As I crouched in the back of the burned-out car, beset on all sides by ravenous mutant wolves, and watching the timer on my gas mask steadily tick down to asphyxiation, I couldn’t help but think, “This is actually a lot like camping.”
As someone whose healthy distrust of Outside has never been even slightly allayed by my brief forays into woodsmanship, the thing I love most about Metro Exodus is that it understands that the natural world is a terrible and hostile place that would absolutely kill you if it could. Give or take a remake or two, Exodus is the third game in the survival-minded Metro franchise, which previously confined itself to the tunnels and poison-choked byways of post-nuclear war Moscow. As the name implies, though, this new installment sees mostly mute hero Artyom and his well-armed friends breaking out into the surrounding countryside, courtesy of a big, fancy train, and a new interest in taking the franchise open world—albeit one whose arms are less open in a gesture of welcomeness, and more unfurled into an aggressive posture ready to rend players limb from limb.
Whereas games like last year’s Spider-Man reveled in allowing players to propel themselves across big, dramatic spaces the way only a spider can—and even more ostensibly apocalyptic outings like Fallout 76 filled themselves with player-focused conveniences designed to make travel easier—Metro Exodus makes you fight for every inch of blighted, radioactive space. There’s something refreshing about a game that realizes that “How the hell do I get across this river?” can be a more compelling question than “How many super mutants can I gun down before my hunting rifle starts to break?” (Though you do also have to worry obsessively about when your hunting rifle is about to break.)
Let’s tackle that river question, then: Given that this is Russia in the middle of a nuclear winter, it should be taken as read that swimming is automatically out. (Even if the mutated, man-sized shrimp don’t rip you apart before you even hit the shore.) You could grab a boat, of course; be careful navigating, though, because if you piss off the bus-sized catfish patrolling the Volga, it’s a one-way trip into a piscine gullet. The railway bridge is probably a safer bet, at least as long as you don’t run into a roving, lethal electrical “ghost” or one of those aforementioned packs of hell-wolves, which might then proceed to chase you, maul you, and force you to hole up in an abandoned van, praying for a solution that isn’t just “Jam the quick-load button and wait 60 seconds for a new chance to die.” So, you know, take your pick.
As with the previous two games in the series, Exodus wants to make its case that man is the real monster amid all these natural horrors. The problem, though, is all the actual monsters that the game keeps throwing at you, especially when you’re out in the open wilderness. After all, you can sneak up on the game’s assorted cultists, bandits, and various human baddies and easily shank them, ending the fight in a moment. But try pulling that shit with a hostile bat-demon or a super-shrimp, and see where it gets you. (Short answer: Disemboweled.) It’s enough to make you hesitate and holster your weapon any time you see a person walking in the waste; sure, they’re probably murderous assholes, but at least they’re human. As such, there’s only one series of games I’ve ever played that’s made the idea of traversing two inches of in-game map this terrifying, and it’s one that the Metro series has been beholden to since it first began: GSC Game World’s S.T.A.L.K.E.R.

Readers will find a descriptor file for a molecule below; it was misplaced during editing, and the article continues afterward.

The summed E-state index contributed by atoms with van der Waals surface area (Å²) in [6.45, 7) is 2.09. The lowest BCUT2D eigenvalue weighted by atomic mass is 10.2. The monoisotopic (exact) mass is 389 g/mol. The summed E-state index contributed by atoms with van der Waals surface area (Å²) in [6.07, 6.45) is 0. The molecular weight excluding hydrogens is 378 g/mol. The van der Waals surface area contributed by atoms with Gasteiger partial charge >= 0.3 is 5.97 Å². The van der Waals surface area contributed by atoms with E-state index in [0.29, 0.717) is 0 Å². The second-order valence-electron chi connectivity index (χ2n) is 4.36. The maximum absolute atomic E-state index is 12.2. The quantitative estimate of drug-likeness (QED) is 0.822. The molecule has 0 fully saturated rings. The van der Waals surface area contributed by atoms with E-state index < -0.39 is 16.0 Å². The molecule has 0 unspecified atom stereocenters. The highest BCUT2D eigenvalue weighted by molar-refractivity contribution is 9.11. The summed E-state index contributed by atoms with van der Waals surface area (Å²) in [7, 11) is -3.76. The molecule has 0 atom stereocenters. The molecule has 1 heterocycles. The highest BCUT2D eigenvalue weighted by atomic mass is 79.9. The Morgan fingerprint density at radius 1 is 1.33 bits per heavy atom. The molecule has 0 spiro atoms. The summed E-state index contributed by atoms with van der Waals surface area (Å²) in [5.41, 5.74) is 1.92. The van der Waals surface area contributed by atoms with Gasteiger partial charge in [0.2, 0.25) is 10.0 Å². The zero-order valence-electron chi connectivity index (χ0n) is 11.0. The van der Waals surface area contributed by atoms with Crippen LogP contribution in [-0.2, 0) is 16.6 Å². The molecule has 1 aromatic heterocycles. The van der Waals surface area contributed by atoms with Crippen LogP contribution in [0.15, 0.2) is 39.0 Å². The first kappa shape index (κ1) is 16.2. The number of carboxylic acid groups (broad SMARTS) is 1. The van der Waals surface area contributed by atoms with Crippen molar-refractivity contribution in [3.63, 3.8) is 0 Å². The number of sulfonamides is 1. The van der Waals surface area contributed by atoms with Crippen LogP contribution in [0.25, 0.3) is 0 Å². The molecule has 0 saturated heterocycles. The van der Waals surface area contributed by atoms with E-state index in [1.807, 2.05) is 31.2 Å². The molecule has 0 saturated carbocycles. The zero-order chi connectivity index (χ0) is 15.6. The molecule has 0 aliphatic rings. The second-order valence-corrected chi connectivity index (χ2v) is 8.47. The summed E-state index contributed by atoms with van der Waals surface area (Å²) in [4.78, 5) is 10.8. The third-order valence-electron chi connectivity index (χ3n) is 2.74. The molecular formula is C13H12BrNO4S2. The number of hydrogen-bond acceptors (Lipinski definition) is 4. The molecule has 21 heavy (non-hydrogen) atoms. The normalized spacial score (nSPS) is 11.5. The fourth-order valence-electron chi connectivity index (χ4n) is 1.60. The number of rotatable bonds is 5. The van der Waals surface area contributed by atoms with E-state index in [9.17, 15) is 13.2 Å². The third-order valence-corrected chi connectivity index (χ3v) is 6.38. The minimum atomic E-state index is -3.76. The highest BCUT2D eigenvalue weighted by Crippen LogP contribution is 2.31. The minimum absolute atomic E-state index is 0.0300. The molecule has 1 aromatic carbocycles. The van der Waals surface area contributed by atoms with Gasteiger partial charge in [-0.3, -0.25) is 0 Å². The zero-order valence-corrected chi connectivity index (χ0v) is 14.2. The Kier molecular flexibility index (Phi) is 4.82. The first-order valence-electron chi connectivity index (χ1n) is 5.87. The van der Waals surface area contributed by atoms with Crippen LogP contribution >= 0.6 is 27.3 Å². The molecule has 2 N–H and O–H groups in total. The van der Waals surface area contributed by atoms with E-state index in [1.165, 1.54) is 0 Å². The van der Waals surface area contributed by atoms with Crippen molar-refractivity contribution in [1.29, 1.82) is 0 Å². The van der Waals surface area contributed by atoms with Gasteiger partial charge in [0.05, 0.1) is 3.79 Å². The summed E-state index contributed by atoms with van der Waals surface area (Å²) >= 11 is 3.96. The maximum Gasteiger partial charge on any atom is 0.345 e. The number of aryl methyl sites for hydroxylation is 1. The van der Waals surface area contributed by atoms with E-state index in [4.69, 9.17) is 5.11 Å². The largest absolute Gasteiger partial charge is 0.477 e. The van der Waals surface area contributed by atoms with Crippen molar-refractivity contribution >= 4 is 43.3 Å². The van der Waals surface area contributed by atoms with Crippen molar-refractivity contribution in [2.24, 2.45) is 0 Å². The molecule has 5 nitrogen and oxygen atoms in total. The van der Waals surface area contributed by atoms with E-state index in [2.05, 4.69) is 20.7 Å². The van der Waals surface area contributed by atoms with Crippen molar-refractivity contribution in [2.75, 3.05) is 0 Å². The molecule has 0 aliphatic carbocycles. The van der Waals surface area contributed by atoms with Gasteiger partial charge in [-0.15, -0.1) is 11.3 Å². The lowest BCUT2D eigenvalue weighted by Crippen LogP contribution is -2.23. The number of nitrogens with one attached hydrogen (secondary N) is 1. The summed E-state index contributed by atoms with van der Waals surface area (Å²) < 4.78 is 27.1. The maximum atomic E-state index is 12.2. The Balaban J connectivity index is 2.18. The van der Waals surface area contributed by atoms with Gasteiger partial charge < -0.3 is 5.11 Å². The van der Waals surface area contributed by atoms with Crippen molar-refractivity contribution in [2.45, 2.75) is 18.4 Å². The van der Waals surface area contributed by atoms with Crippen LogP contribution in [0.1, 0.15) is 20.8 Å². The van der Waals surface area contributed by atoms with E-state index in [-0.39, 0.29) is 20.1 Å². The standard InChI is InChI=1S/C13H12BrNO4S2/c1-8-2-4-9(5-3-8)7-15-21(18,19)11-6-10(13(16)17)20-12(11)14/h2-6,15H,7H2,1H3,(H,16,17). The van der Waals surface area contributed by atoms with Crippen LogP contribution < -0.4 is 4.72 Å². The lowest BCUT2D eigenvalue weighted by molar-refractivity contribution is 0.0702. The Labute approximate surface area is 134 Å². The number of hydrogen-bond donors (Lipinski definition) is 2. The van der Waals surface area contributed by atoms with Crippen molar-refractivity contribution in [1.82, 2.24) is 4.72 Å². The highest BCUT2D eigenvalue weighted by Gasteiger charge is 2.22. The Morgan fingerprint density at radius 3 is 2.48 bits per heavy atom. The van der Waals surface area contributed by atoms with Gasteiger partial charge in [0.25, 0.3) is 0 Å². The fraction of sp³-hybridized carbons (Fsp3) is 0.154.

Exodus’ open-world areas aren’t quite as oppressively hostile as those games’ legendarily nasty Zone—at least you can see the lethal physics anomalies now, instead of shuffling along and stopping every few feet to see if you’re suddenly about to explode. But there’s a sense that 4A Games is finally ready to fully embrace the series that’s hung over them since the days of Metro 2033. Both series understand, on a fundamental level, that there’s little cruelty people can inflict on each other that can stand up to the cold, lethal indifference of nature, especially once humanity has well and truly pissed it off. (Not that people don’t try.) A camp full of bandits is scary and evil, but in a distinctly human way, while a vast expanse of irradiated, frozen water, full of lurking things that deign to break the surface just long enough to remind you that they’re out there, watching, is the stuff of nightmares. Apocalyptic fiction can be about a lot of things—the escapism of freedom from social constructs, the fragility of human society—but out in the Russian wastes, it’s about making it lethally clear that man is no longer in control of the situation, and can survive only when the eyes of the wild deem him too insignificant to devour.
So, like I said, “Just like camping!”